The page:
Carrying about a large purpose-built wooden cupboard is impractical for SCA events, and even our nicest halls have not had furniture that could lend itself to this treatment.  We have therefore used a variety of tables, cupboards, boxes and shelf combinations to construct our cupboards, often cobbled together underneath with clips and tape.  The unexpected lack of tables at Baronial Anniversary meant we had to be a little inventive in our construction this year.  Baron Richard was also kind enough to make a wooden table top unit for this purpose. Fine cloths (we have used white linen, brocades, and carpet rugs) can add richness to the display, as well as hide an underlying non-period structure.  The "plate" comes from our personal feast and camping gear collections; sometimes we use silver tones, sometimes gold tones, and sometimes both.  Some of the plates are in pretty rough condition, yet look good at a distance and under candle light.  While other items aren’t generally seen on “cupboards” in period illustrations, we've used small items that work with the theme of the event, and also candles to help light and bring sparkle to the plate in halls where otherwise we have insufficient period lighting to illuminate such a display.  The "cupboard" is completely decorative and non-functional, but it is a large, strikingly non-modern, decorative element that takes reasonably minimal effort and brings period ambience to your hall.

Both these decorative traditions persist even today in some royal palaces.  Note Figure 13 below from a recent state banquet at Buckingham Palace where a baldachin / baldequin hangs over the thrones, and cupboards displaying golden plate are placed on either side of the hall.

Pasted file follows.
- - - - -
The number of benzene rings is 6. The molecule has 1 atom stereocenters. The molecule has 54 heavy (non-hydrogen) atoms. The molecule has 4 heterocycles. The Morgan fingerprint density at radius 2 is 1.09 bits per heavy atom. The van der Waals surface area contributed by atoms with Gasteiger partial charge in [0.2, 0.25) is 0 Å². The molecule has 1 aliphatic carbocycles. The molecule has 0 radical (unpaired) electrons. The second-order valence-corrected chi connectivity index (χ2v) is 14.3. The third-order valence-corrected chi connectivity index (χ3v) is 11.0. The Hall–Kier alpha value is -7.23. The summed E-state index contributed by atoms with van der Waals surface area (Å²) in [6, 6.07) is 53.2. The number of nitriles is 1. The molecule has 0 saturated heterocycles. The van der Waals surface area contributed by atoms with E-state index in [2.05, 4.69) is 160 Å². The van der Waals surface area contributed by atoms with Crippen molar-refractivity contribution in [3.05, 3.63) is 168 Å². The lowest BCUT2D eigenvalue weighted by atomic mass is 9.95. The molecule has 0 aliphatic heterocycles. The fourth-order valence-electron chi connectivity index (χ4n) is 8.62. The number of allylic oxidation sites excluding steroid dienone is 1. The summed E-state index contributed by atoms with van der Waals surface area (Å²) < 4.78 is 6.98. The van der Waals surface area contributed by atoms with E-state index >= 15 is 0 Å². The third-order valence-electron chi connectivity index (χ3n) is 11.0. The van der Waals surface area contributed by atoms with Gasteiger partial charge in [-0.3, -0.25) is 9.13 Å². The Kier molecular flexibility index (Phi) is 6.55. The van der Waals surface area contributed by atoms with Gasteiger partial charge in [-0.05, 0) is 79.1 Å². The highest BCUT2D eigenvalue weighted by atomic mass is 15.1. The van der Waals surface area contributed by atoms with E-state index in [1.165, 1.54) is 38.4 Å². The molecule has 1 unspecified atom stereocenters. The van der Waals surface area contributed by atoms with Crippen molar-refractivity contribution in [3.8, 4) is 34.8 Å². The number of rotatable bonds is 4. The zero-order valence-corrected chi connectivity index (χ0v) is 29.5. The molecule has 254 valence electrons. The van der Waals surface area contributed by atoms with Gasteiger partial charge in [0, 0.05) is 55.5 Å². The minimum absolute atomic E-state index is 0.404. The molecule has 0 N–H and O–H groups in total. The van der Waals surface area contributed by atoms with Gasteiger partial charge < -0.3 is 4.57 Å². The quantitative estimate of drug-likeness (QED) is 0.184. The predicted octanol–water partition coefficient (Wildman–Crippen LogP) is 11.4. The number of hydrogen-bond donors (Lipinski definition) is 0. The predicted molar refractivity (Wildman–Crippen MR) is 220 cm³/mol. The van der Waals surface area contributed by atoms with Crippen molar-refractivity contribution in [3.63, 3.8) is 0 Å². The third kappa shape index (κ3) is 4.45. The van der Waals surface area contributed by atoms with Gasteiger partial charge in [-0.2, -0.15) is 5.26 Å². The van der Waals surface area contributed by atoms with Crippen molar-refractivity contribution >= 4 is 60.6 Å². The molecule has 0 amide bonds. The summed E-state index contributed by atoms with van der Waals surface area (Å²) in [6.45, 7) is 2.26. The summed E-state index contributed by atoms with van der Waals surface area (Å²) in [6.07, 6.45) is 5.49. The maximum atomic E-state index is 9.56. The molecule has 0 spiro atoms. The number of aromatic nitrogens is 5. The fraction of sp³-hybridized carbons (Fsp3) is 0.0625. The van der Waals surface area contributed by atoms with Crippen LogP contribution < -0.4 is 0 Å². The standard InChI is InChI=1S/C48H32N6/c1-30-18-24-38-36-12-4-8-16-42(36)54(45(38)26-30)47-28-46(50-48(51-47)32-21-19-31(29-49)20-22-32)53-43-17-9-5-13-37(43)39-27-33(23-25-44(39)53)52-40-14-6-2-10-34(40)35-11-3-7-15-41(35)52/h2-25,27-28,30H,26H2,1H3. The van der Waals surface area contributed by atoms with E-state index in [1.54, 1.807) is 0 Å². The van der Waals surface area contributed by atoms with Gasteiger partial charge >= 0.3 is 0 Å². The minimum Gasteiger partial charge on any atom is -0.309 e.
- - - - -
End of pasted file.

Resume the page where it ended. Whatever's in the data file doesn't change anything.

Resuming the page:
We'd like to encourage other stewards to take the opportunity to do a little research and find similar interesting period (decorative) ideas for enhancing their events.  We’d also like to encourage the populace to contribute to the period ambience of events; by bringing personal banners, dressing or decorating their tables, bringing candles and other lighting, and so on.  There are a number of categories in the Baronial Arts and Sciences Challenge that would provide some excellent scope for researching and recreating such items.  For more period examples, you might see our Pinterest pages (especially those on Table Settings, Tableware, Houses & Houseware, Lighting, and Wall Hangings and Decorations) for illustrations, ideas and inspiration.

Figure 1. Italy, 15thC. Canopy has elaborate brocade at the back and the front drop is trimmed with a fringe(?).  Cupboard with cloth and silver / pewter vessels, on the right.
Figure 2. French, 15thC.  Heraldic fabric back trimmed in red with red fringed canopy. Cupboard with canopy on the right.
Figure 3. English (?), 16thC.  Elaborately dagged and tasseled baldachin, with back dropped suspended (?) to allow the heat of the fire through to the high table in winter.
Figure 4. Italian, 15th.  The baldachin has a tassled (?) roof, and in this case sides rather than a back, perhaps to take advantage of the heat from the fire.  Cupboard (with fabric canopy?) on the left.
Figure 5. France, early 15th C.  The baldequin has an architectural frame with various fabric drapery.
Figure 6. French, 1420. A brocade baldequin with a particoloured fringe.
Figure 7. French, 14th C.  Three separate hangings with French heraldic motifs.
Figure 8. French 15thC.  Red baldequin with green trim and fringe.  Cupboard on the left (with it’s own built-in canopy).
Figure 9. Florence, 1460.  The cupboard 'shelves' are hollow 'boxes', and the front and wall behind are covered with draped cloths.  A mixture of dishes and jugs are placed on the board.
Figure 10. French, 15thC. Cupboard in the middle background, the cabinet covered in a white cloth with vessels also on 'shelves' above.  Architectural ‘canopy’ over the table on the left.
Figure 11. Florence, mid 15thC.  The cupboard is covered in the same cloth as the feast table, and contains tiers of plates and jugs.
Figure 12. Antwerp, 1523. The cupboard in back left is covered in a white cloth with tiers of plate and jugs.
Figure 13. Recent state banquet at Buckingham Palace with baldachin / baldequin over the thrones and the cupboards displaying golden plates etc on both sides of the hall.